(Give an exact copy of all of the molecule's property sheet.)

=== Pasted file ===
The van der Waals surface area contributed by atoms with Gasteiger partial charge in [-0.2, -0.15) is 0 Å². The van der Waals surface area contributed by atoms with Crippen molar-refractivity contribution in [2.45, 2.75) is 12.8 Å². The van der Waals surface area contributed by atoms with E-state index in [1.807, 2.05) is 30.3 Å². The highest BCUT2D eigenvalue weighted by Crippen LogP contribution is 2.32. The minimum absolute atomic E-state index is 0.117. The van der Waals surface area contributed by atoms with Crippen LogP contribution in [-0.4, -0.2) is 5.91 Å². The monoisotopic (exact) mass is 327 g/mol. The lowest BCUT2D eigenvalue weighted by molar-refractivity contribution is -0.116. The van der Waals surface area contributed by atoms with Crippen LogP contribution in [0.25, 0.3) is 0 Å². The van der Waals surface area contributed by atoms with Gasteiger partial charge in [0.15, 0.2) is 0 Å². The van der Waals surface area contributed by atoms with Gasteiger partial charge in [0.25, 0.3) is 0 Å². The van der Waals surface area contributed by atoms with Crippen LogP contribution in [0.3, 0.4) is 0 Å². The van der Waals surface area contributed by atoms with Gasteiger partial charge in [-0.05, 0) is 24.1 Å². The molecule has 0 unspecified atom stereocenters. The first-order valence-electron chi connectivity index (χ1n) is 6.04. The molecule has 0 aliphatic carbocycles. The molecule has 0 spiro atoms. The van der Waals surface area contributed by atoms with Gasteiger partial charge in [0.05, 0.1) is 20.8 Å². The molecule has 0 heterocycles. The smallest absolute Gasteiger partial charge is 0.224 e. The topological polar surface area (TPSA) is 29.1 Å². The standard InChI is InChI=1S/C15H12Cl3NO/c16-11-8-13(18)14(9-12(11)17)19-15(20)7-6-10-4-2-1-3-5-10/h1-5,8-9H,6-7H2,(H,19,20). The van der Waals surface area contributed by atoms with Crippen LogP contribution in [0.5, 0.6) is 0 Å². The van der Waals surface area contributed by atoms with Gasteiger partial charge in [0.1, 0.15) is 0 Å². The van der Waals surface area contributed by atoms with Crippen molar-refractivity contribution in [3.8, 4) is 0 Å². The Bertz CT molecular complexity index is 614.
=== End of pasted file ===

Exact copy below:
The van der Waals surface area contributed by atoms with Gasteiger partial charge in [-0.2, -0.15) is 0 Å². The van der Waals surface area contributed by atoms with Crippen molar-refractivity contribution in [2.45, 2.75) is 12.8 Å². The van der Waals surface area contributed by atoms with E-state index in [1.807, 2.05) is 30.3 Å². The highest BCUT2D eigenvalue weighted by Crippen LogP contribution is 2.32. The minimum absolute atomic E-state index is 0.117. The van der Waals surface area contributed by atoms with Crippen LogP contribution in [-0.4, -0.2) is 5.91 Å². The monoisotopic (exact) mass is 327 g/mol. The lowest BCUT2D eigenvalue weighted by molar-refractivity contribution is -0.116. The van der Waals surface area contributed by atoms with Crippen LogP contribution in [0.25, 0.3) is 0 Å². The van der Waals surface area contributed by atoms with Gasteiger partial charge in [0.15, 0.2) is 0 Å². The van der Waals surface area contributed by atoms with Gasteiger partial charge in [0.25, 0.3) is 0 Å². The van der Waals surface area contributed by atoms with Crippen LogP contribution in [0.3, 0.4) is 0 Å². The van der Waals surface area contributed by atoms with Gasteiger partial charge in [-0.05, 0) is 24.1 Å². The molecule has 0 unspecified atom stereocenters. The first-order valence-electron chi connectivity index (χ1n) is 6.04. The molecule has 0 aliphatic carbocycles. The molecule has 0 spiro atoms. The van der Waals surface area contributed by atoms with Gasteiger partial charge in [0.05, 0.1) is 20.8 Å². The molecule has 0 heterocycles. The smallest absolute Gasteiger partial charge is 0.224 e. The topological polar surface area (TPSA) is 29.1 Å². The standard InChI is InChI=1S/C15H12Cl3NO/c16-11-8-13(18)14(9-12(11)17)19-15(20)7-6-10-4-2-1-3-5-10/h1-5,8-9H,6-7H2,(H,19,20). The van der Waals surface area contributed by atoms with Crippen LogP contribution in [0.5, 0.6) is 0 Å². The van der Waals surface area contributed by atoms with Gasteiger partial charge in [0.1, 0.15) is 0 Å². The van der Waals surface area contributed by atoms with Crippen molar-refractivity contribution in [3.8, 4) is 0 Å². The Bertz CT molecular complexity index is 614.